The New America Foundation today announced an expansion and restructuring of its foreign policy efforts, including new leadership roles for some of the Foundation’s most vital longtime contributors.
A new National Security Studies Program, directed by Peter Bergen, will complement the Foundation's American Strategy Program, which had to date been the home for all of New America's foreign policy initiatives. And Steve Clemons, the founder and longtime director of the American Strategy Program, is stepping into a senior fellowship role, but will remain active in helping guide the work of the American Strategy Program, which will be directed by Sherle R. Schwenninger, who will add to his current duties as director of New America's Economic Growth Program.
The American Strategy Program’s focus -- on U.S. grand strategy, the relationship between geoeconomics and geopolitics, and the evolving American role in the world -- remains unchanged. Its active initiatives include the Middle East Task Force, which encourages strategic solutions to the Israeli-Palestinian conflict, a Great Powers Initiative, which seeks to promote a new pattern of cooperation between the United States and emerging powers, and a Cuba Project, which promotes the normalization of relations with that country. In the coming months, it will be expanding its work on U.S. strategy toward the world economy focusing on the difficult question of how to rebalance global demand and consumption.
“Steve Clemons has been an important driver of New America’s growth,” Foundation President Steve Coll said, “and he’s vital to our success today. But that instrumental institutional role has often come at the cost of his own work and policy interests. This fellowship will allow Steve to focus on a long-neglected book project -- work that is very important to him, and that will undoubtedly strengthen the American Strategy Program with its ideas and insights.”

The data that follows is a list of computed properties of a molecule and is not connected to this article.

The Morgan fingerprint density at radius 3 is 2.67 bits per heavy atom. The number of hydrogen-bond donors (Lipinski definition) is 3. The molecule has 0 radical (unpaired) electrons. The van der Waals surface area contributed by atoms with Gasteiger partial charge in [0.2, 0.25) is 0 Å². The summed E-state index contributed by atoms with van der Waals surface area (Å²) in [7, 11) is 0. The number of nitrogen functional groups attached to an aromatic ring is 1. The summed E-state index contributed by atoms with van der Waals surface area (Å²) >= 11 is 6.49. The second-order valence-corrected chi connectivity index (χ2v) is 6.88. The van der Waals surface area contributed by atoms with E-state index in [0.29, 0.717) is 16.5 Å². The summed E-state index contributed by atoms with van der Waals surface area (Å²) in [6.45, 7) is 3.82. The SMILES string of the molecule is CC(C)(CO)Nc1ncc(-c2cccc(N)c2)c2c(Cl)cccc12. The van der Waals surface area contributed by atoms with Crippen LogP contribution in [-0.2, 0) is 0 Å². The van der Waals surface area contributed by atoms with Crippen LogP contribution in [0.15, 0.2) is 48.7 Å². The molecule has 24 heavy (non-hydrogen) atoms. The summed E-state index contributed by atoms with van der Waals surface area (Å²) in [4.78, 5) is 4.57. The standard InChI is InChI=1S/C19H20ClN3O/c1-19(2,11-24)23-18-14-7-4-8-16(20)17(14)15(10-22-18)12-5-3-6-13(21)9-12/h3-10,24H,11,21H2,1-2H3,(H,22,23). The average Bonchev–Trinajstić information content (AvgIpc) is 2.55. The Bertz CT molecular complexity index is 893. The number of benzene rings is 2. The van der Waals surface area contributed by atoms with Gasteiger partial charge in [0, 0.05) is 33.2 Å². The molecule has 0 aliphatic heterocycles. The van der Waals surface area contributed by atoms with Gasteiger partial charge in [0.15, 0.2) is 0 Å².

“I’m excited to have this chance to dive deep into the questions that have driven the American Strategy Program since its creation,” Clemons said. “Sherle has effectively been a co-director from the start -- we’ve always maintained that it’s impossible to draw a line between economic policy and international affairs -- so this is a very comfortable transition. I couldn’t and wouldn’t take this time if I had any concerns about the future of this program; Sherle’s great leadership skills and our close working relationship are what make this possible.”
The Counterterrorism Strategy Initiative, which has been co-directed by Bergen and Coll, will anchor an expanded National Security Studies Program that focuses on research-driven policy and analysis on terrorism, counterinsurgency, South Asia’s geopolitics and other national security concerns. “One of the vital lessons of the United States’ current engagements in Afghanistan and Pakistan is just how little we often know about the people and politics of these regions,” Bergen said. “The original research we’ve done on counterterrorism has proved tremendously valuable, and it’s clear that there’s much more to be done.”
“I can’t imagine a better leader than Peter for this effort,” Coll said. “For starters, he’s one of the great experts in the field -- but he’s also proven himself to be a leader as well as a scholar. After years of pursuing his own work as a fellow at New America, he agreed to lead our Counterterrorism Strategy Initiative, which has succeeded beyond all expectations. When it became apparent that we should be broadening this research portfolio, it was equally obvious that Peter was the one to lead it. With both American Strategy and this new National Security Studies project running at full speed, New America’s foreign policy presence should be greatly strengthened.”